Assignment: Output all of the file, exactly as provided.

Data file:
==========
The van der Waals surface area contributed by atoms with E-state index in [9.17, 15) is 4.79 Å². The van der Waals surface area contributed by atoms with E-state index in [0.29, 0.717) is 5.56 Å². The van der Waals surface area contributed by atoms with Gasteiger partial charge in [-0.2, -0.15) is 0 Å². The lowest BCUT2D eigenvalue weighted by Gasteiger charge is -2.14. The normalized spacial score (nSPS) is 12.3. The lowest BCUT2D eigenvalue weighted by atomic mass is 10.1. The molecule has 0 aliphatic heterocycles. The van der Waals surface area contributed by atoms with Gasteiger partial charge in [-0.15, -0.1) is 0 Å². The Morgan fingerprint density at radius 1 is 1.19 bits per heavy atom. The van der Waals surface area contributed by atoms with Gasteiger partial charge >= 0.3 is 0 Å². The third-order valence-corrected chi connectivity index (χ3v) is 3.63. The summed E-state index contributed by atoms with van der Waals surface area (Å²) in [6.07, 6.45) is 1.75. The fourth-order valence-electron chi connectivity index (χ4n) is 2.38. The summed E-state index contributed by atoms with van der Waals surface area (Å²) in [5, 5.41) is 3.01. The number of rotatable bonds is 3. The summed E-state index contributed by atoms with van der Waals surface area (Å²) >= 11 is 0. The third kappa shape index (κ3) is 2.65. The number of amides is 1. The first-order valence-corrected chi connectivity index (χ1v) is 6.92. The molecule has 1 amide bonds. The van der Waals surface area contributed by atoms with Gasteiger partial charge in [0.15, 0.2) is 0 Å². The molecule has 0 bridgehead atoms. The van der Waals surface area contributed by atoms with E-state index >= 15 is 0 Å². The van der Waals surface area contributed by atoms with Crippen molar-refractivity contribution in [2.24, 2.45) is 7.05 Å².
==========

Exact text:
The van der Waals surface area contributed by atoms with E-state index in [9.17, 15) is 4.79 Å². The van der Waals surface area contributed by atoms with E-state index in [0.29, 0.717) is 5.56 Å². The van der Waals surface area contributed by atoms with Gasteiger partial charge in [-0.2, -0.15) is 0 Å². The lowest BCUT2D eigenvalue weighted by Gasteiger charge is -2.14. The normalized spacial score (nSPS) is 12.3. The lowest BCUT2D eigenvalue weighted by atomic mass is 10.1. The molecule has 0 aliphatic heterocycles. The van der Waals surface area contributed by atoms with Gasteiger partial charge in [-0.15, -0.1) is 0 Å². The Morgan fingerprint density at radius 1 is 1.19 bits per heavy atom. The van der Waals surface area contributed by atoms with Gasteiger partial charge >= 0.3 is 0 Å². The third-order valence-corrected chi connectivity index (χ3v) is 3.63. The summed E-state index contributed by atoms with van der Waals surface area (Å²) in [6.07, 6.45) is 1.75. The fourth-order valence-electron chi connectivity index (χ4n) is 2.38. The summed E-state index contributed by atoms with van der Waals surface area (Å²) in [5, 5.41) is 3.01. The number of rotatable bonds is 3. The summed E-state index contributed by atoms with van der Waals surface area (Å²) >= 11 is 0. The third kappa shape index (κ3) is 2.65. The number of amides is 1. The first-order valence-corrected chi connectivity index (χ1v) is 6.92. The molecule has 1 amide bonds. The van der Waals surface area contributed by atoms with Gasteiger partial charge in [0.15, 0.2) is 0 Å². The molecule has 0 bridgehead atoms. The van der Waals surface area contributed by atoms with E-state index >= 15 is 0 Å². The van der Waals surface area contributed by atoms with Crippen molar-refractivity contribution in [2.24, 2.45) is 7.05 Å².